Rapid Establishment of Omicron Variant in Rio Grande do Sul State, Brazil

Mariana Soares da Silva¹, Juliana Schons Gularte¹, Ana Cristina Sbaraini Mosena¹, Meriane Demoliner¹, Micheli Filippi¹, Alana Witt Hansen¹, Vyctoria Malayhka de Abreu Góes Pereira¹, Fágner Henrique Heldt¹, Matheus Nunes Weber¹, Paula Rodrigues de Almeida¹, Juliane Deise Fleck¹, Fernando Rosado Spilki¹

¹Universidade Feevale, Laboratório de Microbiologia Molecular, Rodovia ERS-239, Nº

2755, Prédio Vermelho, Piso 1, sala 103, Vila Nova, CEP 93525-075, Novo Hamburgo,

RS, Brazil.

In November 2021, researchers in Botswana and South Africa identified a new SARS-CoV-2 variant through whole-genome sequencing (WGS), posteriorly named as Omicron (B.1.1.529) [1]. This variant, announced by WHO as a Variant of Concern (on November 26, 2021), presents more than 50 mutations in its genome; of which, 32 were in the receptor binding domain (RBD) of the spike protein [2]. Omicron has spread rapidly, increasing COVID-19 cases through the world [3]. In Brazil, the first description was reported a few weeks after the first case in South Africa, from an airplane passenger that arrived in São Paulo State from South Africa, in late November.

A total of 87 SARS-CoV-2 complete genomes were sequenced through Ilumina MiSeq platform at Laboratório de Microbiologia Molecular - Feevale University, one of the institutions linked to the Corona-ômica.BR-MCTI Network. The positive samples were collected between late November and mid-January, from patients belonging to eleven cities from Rio Grande do Sul State (Arroio do Meio (1), Campo Bom (15), Canoas (9), Estância Velha (1), Garibaldi (5), Ivoti (1), Novo Hamburgo (41), Santa Cruz do Sul (11), São Sebastião do Caí (1), Sobradinho (1) and Triunfo (1).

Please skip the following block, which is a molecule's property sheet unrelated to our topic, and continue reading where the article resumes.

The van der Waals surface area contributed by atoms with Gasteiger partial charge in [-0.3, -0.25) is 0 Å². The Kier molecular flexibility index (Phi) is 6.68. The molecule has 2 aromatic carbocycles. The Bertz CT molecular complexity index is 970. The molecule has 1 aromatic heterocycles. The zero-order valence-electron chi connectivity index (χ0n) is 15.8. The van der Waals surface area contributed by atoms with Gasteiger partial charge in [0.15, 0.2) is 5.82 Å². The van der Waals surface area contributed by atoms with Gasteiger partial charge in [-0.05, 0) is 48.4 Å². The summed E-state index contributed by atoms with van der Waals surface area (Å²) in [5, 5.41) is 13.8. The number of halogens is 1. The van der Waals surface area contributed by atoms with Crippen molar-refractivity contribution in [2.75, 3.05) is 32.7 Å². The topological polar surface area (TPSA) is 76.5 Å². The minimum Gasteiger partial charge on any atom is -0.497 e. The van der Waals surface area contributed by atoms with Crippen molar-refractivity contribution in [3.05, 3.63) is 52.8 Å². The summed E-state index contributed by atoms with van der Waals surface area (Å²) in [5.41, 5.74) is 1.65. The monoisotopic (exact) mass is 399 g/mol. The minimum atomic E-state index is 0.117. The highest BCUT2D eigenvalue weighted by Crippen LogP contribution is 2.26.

Regarding genetic characterization, the sequences were aligned with complete SARS-CoV-2 genomes of different lineages through the NextClade online tool (https://clades.nextstrain.org/) and the phylogenetic tree was inferred (Figure 1). Of the total samples, 26 (30%) were classified as Delta variant (21J) and 61 (70%) as Omicron (21K). Subsequently, the sequences were analyzed through the Pangolin online tool (https://github.com/hCoV-2019/pangolin) and characterized as belonging to the following Delta: AY.99.2 (15/26 – 57.7%), AY.101 (3/26 – 11.5%), AY.122 (2/26 – 7.6%), AY.43 (2/26 – 7.6%), AY.112 (1/26 – 3.9%), AY.25 (1/26 – 3.9%), AY.43.2 (1/26 – 3.9%), AY.46 (1/26 – 3.9%) and Omicron sub lineages: BA.1 (38/61 – 62%) and BA.1.1 (23/61 – 38%).

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Figure 1. Phylogenetic tree performed through NextClade online tool. In green, 26 sequences characterized as Delta variant and in red 61 Omicron variant sequences.

Performing a retrospective analysis, it is interesting to note that, among the samples sequenced herein, the Delta variant represented 100% of frequency in November 2021. In December of the same year, the first Omicron variant detections were performed, however not very expressive (3/30 – 10%), and the Delta variant still predominated (27/30 – 90%). Less than a month later, in January 2022, the scenario reversed, and the Delta comprised only 4 samples (4/62 – 6%) while Omicron established with 58 detections (58/62 – 94%). The complete data can be seen in Figure 2.